Enter the Junk Auto Era

It took a former Yankees #1 prospect, hobby social media darling, and fellow collector, Phil Hughes, for some to finally see just how oversaturated the sports cards market is. In the tweet above, you will see how many signatures Phil signed for the upcoming Topps Archives Signature Series Retired. Topps paid Phil $4,000 to sign 800 cards, including an astonishing 74 “one of ones”. That money is well worth it as Hughes, as he’s known to do, came up with some fantastic inscriptions.

The problem here is that there are 74 different 1/1s in one brand of just ONE player. If you’re not a fan of Hughes, who peppered in a couple of good seasons throughout his 12-year career, that could be a pretty disappointing box break. It harkens back to when Topps had Ken Hrbek sign more cards & stickers than he has likely ever signed in his lifetime for releases spread throughout the entire 2021 calendar year. Hrbek autographs became so common that pulling one became universally known as being “Hrbek’d”.

Hughes did collectors a favor by pulling back the curtain on Topps’ watering down of the 1/1 market, which I’ve been saying for years is a big problem. Today, you can pull a 1/1 Mike Trout and while it will sell for astronomical figures, just how special is it when there will be multiple 1/1s of Trout in that same product as well as multiple 1/1 Trouts spread throughout 40 different releases in 2022? I don’t even think his certified autographs are special anymore considering he’s been signing non-stop since 2009.

Collectors criticized players like Mickey Mantle & Pete Rose for signing thousands of items after their careers ended but will turn a blind eye at Topps’ overproduction. Topps pays these beloved athletes $5 per signature and will turn around and sell a box with a guarantee to pull it for $500. At card shows and private signings, these athletes were making much more than what Topps paid so good for Mantle & Rose. Millionaires or not, if it helps them pay their bills, then so be it.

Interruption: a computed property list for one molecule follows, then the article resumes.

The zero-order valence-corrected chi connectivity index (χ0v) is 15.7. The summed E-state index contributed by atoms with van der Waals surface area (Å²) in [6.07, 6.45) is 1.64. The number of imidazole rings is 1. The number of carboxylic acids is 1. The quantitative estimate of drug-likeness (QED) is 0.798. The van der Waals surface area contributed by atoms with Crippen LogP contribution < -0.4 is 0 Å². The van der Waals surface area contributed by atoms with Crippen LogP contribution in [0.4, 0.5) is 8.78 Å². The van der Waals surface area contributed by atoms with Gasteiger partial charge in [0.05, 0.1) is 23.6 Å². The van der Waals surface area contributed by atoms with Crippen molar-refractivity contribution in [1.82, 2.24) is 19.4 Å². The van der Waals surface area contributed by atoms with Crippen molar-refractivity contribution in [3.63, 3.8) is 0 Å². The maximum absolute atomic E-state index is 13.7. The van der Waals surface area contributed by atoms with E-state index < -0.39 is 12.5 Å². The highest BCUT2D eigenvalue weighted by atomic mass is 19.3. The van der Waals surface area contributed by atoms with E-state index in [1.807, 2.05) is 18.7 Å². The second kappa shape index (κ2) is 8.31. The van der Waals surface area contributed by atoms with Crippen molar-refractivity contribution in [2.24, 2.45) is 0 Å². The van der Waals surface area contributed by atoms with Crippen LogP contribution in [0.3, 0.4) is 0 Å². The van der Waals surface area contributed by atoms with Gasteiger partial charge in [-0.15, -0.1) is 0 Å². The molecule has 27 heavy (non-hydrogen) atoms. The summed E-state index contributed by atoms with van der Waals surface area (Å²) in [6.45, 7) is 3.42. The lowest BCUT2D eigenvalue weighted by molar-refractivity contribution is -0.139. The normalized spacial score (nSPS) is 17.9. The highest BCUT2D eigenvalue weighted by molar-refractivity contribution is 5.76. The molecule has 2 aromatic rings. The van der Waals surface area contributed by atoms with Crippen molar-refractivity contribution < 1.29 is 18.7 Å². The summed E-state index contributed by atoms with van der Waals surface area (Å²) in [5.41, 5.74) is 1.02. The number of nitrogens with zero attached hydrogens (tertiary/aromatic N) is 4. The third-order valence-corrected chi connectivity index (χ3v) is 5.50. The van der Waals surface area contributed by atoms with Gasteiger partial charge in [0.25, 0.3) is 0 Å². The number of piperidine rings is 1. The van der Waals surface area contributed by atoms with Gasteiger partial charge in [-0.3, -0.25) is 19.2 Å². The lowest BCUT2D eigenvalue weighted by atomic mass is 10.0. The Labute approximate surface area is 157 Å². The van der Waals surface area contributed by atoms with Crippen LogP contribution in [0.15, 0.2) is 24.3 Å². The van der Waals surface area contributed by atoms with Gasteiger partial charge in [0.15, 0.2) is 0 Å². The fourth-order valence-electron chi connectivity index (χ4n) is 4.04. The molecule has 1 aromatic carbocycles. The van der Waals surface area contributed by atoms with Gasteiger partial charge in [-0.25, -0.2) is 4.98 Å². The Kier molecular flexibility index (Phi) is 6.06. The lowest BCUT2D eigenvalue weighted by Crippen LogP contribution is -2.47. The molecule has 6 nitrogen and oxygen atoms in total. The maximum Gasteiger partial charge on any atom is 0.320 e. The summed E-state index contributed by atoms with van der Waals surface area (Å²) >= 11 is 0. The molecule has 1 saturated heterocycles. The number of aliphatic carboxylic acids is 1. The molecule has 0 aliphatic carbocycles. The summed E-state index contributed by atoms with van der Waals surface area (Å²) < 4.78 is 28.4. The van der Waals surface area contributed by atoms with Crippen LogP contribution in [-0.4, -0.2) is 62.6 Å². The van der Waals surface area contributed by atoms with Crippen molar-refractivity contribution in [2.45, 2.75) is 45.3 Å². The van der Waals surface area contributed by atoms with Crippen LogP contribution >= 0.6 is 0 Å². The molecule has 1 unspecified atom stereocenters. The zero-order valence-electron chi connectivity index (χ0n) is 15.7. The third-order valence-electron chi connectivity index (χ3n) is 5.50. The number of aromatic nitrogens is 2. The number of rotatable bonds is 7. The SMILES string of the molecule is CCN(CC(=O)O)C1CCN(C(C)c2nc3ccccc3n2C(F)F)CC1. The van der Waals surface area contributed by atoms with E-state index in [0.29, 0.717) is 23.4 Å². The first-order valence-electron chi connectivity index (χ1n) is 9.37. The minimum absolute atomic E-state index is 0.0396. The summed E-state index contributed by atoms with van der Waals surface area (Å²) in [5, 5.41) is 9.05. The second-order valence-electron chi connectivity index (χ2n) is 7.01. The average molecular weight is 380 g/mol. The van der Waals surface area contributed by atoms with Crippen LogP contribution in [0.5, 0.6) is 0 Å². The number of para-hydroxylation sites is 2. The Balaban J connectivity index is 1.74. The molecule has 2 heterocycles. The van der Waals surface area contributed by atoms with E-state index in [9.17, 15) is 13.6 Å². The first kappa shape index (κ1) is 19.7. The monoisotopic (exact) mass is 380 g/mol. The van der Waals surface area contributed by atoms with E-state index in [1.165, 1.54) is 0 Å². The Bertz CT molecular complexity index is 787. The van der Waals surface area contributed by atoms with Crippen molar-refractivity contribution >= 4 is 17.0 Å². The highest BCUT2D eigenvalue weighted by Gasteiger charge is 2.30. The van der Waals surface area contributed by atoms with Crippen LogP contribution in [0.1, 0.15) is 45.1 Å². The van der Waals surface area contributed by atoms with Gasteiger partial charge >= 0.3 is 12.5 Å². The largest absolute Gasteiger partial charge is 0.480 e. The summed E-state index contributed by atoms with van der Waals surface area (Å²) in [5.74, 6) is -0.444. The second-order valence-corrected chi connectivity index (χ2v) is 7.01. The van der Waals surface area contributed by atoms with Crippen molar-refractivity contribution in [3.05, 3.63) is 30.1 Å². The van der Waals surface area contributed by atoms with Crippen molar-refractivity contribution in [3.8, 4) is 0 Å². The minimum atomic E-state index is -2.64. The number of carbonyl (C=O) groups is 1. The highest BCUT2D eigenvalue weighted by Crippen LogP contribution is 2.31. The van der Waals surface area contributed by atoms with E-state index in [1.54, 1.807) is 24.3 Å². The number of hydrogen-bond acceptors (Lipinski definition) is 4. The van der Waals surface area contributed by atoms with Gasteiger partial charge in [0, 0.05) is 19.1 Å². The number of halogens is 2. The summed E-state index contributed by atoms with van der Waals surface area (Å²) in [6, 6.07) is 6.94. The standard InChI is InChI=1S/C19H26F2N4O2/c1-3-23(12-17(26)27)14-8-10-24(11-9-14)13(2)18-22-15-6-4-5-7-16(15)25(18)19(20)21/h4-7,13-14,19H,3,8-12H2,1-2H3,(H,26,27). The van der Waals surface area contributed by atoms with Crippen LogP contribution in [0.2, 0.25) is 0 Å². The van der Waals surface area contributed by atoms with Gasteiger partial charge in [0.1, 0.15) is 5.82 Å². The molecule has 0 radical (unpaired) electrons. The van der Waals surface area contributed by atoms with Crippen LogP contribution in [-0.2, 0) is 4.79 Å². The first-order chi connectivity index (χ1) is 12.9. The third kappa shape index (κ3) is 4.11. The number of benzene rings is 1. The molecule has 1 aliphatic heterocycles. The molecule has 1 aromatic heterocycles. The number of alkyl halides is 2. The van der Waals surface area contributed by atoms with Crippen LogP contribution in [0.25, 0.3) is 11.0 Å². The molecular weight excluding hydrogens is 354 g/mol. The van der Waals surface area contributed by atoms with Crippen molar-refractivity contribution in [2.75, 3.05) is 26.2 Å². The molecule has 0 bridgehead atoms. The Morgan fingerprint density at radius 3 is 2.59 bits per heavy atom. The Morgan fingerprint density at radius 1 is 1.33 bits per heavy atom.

Rose, Mantle and others devalued their signature by signing till the very end, some seemingly on their death bed. That’s no different than Topps having Shohei Ohtani sign over 15,000 different cards in 2018. Vladimir Guererro Jr. has just one full season under his belt and currently has over 2,000 certified autographs on eBay. Collectors have been using the word Junk Wax 2.0 to describe the current market, I believe what we are facing is the Junk Auto Era and for those who lived through the 90s, we all know how this ends.

4 thoughts on “Enter the Junk Auto Era

  1. This would mostly be fine if not for the ridiculous price of wax at the moment. It’s cool to be able to get authentic autos of a lot of these players who didn’t have them during their playing career, but like you stated, when it’s your hit in an expensive product, you’re getting screwed by Topps.

    Panini is even worse at this. While Topps tends to stick to past stars, Panini’s only qualifier seems to be that they stepped foot on a basketball court. Check out some of the retired autos in this year’s Hoops release. The fact that they have sheets worth of stickers is even worse because they’ll churn out cards of that player for years. Panini’s product is even more expensive and autos aren’t always guaranteed, so these dud autos can be worthless rare hits.

  2. As an autograph collector who is on a tight budget… I’m totally fine with Junk Auto Era. As long as it’s not a bunch of stickergraphs.

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